Are you worriedabout having a conversation of yours (say this conversation) recorded in agovernment database? Suppose that unbeknownst to you your neighbor is a terrorist,and you happen to mention his name in the conversation. A government computerpicks up the name and learning from your conversation where he lives, arrestshim. Would such an episode bother you? If so, why?

Posner’s argumentabout the NSA’s wiretapping is essentially technical: he claims thatdata-mining done by computer can’t be properly called surveillance, and sinceany actual wiretapping is the result of computer-determined “hot” numbers oremails, the eventual surveillance might as well be legal. He may be right,legally speaking: the Foreign Intelligence Surveillance Act was written in1978, when neither dragnets nor data-mining existed in their current forms, andso didn’t need to be outlawed. But Posner supports the same claim as the Bush administration:citizens should happily restrict their rights and submit to being watched,because it’s good for everyone if they do.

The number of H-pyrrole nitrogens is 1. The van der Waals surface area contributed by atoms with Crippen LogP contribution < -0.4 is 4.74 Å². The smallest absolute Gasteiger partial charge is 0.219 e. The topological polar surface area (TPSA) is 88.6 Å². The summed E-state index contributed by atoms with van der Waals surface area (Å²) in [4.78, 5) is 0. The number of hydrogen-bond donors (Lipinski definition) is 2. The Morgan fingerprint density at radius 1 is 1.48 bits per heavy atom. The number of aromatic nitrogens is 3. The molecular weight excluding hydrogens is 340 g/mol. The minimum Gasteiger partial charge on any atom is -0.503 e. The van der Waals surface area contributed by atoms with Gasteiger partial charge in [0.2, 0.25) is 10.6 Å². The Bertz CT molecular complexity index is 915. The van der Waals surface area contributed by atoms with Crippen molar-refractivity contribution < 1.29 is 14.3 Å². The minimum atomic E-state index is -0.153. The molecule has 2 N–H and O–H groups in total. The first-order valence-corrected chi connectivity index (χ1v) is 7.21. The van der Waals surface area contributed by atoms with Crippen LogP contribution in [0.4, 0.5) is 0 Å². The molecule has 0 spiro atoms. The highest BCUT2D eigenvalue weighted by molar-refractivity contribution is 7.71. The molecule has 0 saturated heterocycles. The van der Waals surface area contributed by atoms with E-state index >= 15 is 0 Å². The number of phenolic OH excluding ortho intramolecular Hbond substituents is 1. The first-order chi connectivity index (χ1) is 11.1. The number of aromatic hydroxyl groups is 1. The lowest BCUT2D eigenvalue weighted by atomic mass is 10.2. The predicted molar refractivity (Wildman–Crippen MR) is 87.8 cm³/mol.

So get watched orget terrorized. And Americans accept the terms of the debate. When a group ofanti-war students at UC Santa Cruz was informed that the Pentagon had beentracking their movements, their response was far closer to resignation thansurprise or even outrage. “It doesn’t surprise me because our own universityhas been spying on us since our group was founded,” Josh Sonnenfield, a memberof Students Against War, told the New York Times. “This nation has ahistory of spying on political dissenters.” Sonnenfield may be right on thiscount. At any rate, he certainly assumes that somebody’s watching